The squeal is ear piecing, stretching over her shoulder as she storms from the room, slamming the bedroom door hard behind her. We look at each other, knowing that neither of us has any idea what’s going on. We wait. Maybe if we wait long enough she’ll come out of her own accord.
The squeals continue; it’s clear she’s trying to get our attention. Requests for her to come out are ignored. I’m going to have to go in. I’m considering full body armour.
There’s a trail of destruction down the hallway, things she’s thrown in her fury. Socks, a remote control, a hair brush. Random things, whatever was close to hand at the time.
I follow along, picking them up, one by one. Her bedroom door won’t open, she’s sitting behind it, pushing with all her weight to stop me coming in.
She starts yelling again. Words tumble out, she trips over them in her rush, not all of them make sense, but the anger is almost visible, it’s so clear. Whatever I’ve done, and usually it’s something as simple as asking her to pick up her socks, or to wash her hands, in this moment, she hates me.
Retreating to the lounge room, Husband and I share our confusion, which almost borders on amusement. She’s growing fast and there are moments when it’s clear we have no idea what’s going on. I suspect the closer she gets to her teen years, we’ll have more and more nights like this.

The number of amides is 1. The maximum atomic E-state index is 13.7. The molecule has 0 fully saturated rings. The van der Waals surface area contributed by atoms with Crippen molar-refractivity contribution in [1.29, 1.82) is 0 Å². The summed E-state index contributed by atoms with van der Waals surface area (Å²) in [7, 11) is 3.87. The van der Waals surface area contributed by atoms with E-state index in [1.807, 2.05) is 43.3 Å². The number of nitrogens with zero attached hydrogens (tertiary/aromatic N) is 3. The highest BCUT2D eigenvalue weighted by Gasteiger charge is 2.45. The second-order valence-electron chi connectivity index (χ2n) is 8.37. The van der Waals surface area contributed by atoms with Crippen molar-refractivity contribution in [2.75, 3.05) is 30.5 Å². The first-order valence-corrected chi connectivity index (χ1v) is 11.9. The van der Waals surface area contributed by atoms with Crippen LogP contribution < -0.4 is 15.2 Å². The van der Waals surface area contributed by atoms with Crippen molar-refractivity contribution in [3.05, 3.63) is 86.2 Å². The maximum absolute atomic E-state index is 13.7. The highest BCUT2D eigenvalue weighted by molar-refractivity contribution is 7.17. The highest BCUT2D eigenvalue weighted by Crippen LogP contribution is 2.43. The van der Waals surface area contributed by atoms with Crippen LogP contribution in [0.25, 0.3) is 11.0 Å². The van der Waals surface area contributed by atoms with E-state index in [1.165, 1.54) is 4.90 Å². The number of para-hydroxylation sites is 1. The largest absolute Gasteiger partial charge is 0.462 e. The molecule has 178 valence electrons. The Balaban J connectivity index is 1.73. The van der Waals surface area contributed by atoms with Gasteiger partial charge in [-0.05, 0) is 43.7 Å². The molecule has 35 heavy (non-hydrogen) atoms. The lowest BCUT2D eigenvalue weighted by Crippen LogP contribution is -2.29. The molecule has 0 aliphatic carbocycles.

This tween world is full of contradictions.
She pushes us away with one hand, and with the other pulls us closer. She hides in a box, while watching YouTube videos on how to apply make up (which I then promptly turn off). She wants to go to all the concerts, demanded a bikini at her last birthday, now wears a crop top some days, but has the new Baby Born on her wish list.
It’s like she’s stuck between two worlds. One where she’s trying to hold onto being a child; a bedroom filled with soft toys, onesie pyjamas and warm milk at bedtime. And the other where she’s desperate to grow up; One Direction posters on the walls and long phone conversations with friends about boys.
I know that many of these things perplex her. She doesn’t understand this ‘flirting’ thing, speaking on the phone at length is tiring and sarcasm is still something she struggles with. Keeping up with her friends as they dive head first into this next stage exhausts her beyond measure.
I know it’s only the beginning.
This tween world will soon give way to a teen one, which will no doubt bring more confusion, more screaming and more throwing of random things. I’m already scared for the remote controls and the full body armour is on it’s way.
This post was originally published on About a Bugg.